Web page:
By Athena Yuan
It’s back-to-school season, but many Ontario teachers may find it a bit challenging when implementing Indigenous education in the classroom this year.
The Ontario government has cancelled the second writing session aimed at updating Indigenous content and delivery in the province’s K-12 education system. This decision impacts both the second and third phases of the three-stage process to update Indigenous content in the province’s curriculum.
“The updates give teachers lots of different prompts of how they can get people into the curriculum,” said Colinda Clyne, a Curriculum Lead for First Nations, Metis and Inuit Education. One phase of the project has been completed and the revised curriculum implemented in September. Colinda Clyne says: “I feel confident that the teachers who were part of that will have a good understanding of what they need to do. But I’m not confident they will know what to do with phase two.”
Ontario's schools incorporate Indigenous perspectives into the provincial curriculum. But how that translates in classrooms varies, because most teachers were never exposed to Indigenous history when they were students.
“Trying to get myself up to speed on the hidden history of this country is very challenging,” said Ben Grass, a teacher at Don Mills Collegiate Institute in Toronto.
Sometimes they need to learn alongside with their students.
“Once a student found a legal article about how the Indian Act was replaced in 1951, and I only have seen mention of that as an amendment. So just right there, I found out something new to me and I have to learn more about it,” said Ben.
A study published in the International Indigenous Policy Journal shows that some non-Indigenous educators are unaware of Indigenous cultures and histories, some are intimidated to say or do the wrong thing, and others have difficulty finding, interpreting and using Indigenous curricular resources.
The good news is that now teachers will have access to The Indigenous Peoples Atlas of Canada, a four-volume atlas that includes information on Indigenous communities, languages, education, treaties, and lands.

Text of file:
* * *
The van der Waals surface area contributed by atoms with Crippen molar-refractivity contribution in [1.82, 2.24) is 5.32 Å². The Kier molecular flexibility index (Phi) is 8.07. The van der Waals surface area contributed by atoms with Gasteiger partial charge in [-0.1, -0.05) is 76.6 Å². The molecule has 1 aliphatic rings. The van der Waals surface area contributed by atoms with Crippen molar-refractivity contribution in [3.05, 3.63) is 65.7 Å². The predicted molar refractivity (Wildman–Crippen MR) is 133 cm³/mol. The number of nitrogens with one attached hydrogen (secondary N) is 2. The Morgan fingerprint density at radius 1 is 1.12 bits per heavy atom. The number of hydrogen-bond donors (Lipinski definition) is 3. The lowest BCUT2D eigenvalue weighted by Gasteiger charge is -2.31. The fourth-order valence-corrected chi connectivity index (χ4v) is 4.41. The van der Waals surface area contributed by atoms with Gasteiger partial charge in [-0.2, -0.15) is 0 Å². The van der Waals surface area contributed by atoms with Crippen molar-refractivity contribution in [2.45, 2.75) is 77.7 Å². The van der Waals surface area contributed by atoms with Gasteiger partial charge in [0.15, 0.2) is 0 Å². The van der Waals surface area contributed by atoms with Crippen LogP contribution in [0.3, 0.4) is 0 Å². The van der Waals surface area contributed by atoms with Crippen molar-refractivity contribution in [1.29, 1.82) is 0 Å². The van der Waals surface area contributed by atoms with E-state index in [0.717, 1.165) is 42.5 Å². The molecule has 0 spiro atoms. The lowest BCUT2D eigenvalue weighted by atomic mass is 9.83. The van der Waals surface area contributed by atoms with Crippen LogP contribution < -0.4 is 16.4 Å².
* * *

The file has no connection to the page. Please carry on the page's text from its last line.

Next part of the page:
“Students will be educated with resources that come from authentic Indigenous voices for the first time,” said Charlene Bearhead, an Indigenous education advocate who worked on the project.
“What you will not see is provincial, territorial, political boundaries. Instead, you will see land claim agreements, treaty areas, languages groups, where residential schools occurred, you will see communities that you have never seen on maps before,” said Bearhead.
Developed by Indigenous groups working with the Royal Canadian Geographical Society, the map is accompanied by a guide that's more than a hundred pages, and there are 17 lesson plans that go with it. Bearhead says, “It’s the first time for teachers to have resources to support learnings about what Canada really is.”
As the federal government is moving forward with plans to add a new statutory holiday to mark the legacy of residential schools in Canada, Indigenous groups continuously call on people to learn the real history of Canada.
“Education and awareness will lead to understanding and will lead to action,” says Perry Bellegarde, the National Chief of Assembly of First Nations. “Let’s learn from the history so we don’t make the same mistake going forward again.”
There is no clear indication of when the rewrite session will be resumed, but a statement from the office of Education Minister Lisa Thompson says, “(The ministry) will continue to move ahead with the updated Truth and Reconciliation Commission curriculum revisions." Hopefully, students are on their way to learning the truth.